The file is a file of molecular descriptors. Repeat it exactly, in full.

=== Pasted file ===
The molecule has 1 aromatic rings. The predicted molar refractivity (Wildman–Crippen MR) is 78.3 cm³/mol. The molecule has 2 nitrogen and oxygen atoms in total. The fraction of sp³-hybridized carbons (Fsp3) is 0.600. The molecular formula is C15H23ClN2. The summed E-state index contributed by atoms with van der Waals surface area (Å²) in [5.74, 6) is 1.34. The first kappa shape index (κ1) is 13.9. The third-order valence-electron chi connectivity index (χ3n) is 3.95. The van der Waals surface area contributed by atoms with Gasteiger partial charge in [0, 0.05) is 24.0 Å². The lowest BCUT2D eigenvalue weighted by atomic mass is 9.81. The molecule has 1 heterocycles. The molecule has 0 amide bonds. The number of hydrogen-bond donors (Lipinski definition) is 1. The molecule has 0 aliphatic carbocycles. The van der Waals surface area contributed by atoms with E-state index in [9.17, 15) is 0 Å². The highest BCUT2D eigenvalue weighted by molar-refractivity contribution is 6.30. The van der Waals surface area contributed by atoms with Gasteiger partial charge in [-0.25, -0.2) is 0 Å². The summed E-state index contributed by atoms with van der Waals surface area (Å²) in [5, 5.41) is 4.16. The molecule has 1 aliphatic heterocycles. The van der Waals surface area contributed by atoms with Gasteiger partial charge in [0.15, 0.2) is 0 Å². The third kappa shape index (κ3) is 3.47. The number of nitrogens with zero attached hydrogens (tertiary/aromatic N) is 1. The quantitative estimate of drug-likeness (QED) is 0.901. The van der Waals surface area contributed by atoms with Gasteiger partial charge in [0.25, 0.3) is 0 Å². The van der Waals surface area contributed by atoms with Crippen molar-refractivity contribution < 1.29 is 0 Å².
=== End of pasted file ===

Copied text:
The molecule has 1 aromatic rings. The predicted molar refractivity (Wildman–Crippen MR) is 78.3 cm³/mol. The molecule has 2 nitrogen and oxygen atoms in total. The fraction of sp³-hybridized carbons (Fsp3) is 0.600. The molecular formula is C15H23ClN2. The summed E-state index contributed by atoms with van der Waals surface area (Å²) in [5.74, 6) is 1.34. The first kappa shape index (κ1) is 13.9. The third-order valence-electron chi connectivity index (χ3n) is 3.95. The van der Waals surface area contributed by atoms with Gasteiger partial charge in [0, 0.05) is 24.0 Å². The lowest BCUT2D eigenvalue weighted by atomic mass is 9.81. The molecule has 1 heterocycles. The molecule has 0 amide bonds. The number of hydrogen-bond donors (Lipinski definition) is 1. The molecule has 0 aliphatic carbocycles. The van der Waals surface area contributed by atoms with E-state index in [9.17, 15) is 0 Å². The highest BCUT2D eigenvalue weighted by molar-refractivity contribution is 6.30. The van der Waals surface area contributed by atoms with Gasteiger partial charge in [-0.25, -0.2) is 0 Å². The summed E-state index contributed by atoms with van der Waals surface area (Å²) in [5, 5.41) is 4.16. The molecule has 1 aliphatic heterocycles. The van der Waals surface area contributed by atoms with Gasteiger partial charge in [0.15, 0.2) is 0 Å². The third kappa shape index (κ3) is 3.47. The number of nitrogens with zero attached hydrogens (tertiary/aromatic N) is 1. The quantitative estimate of drug-likeness (QED) is 0.901. The van der Waals surface area contributed by atoms with Gasteiger partial charge in [0.25, 0.3) is 0 Å². The van der Waals surface area contributed by atoms with Crippen molar-refractivity contribution < 1.29 is 0 Å².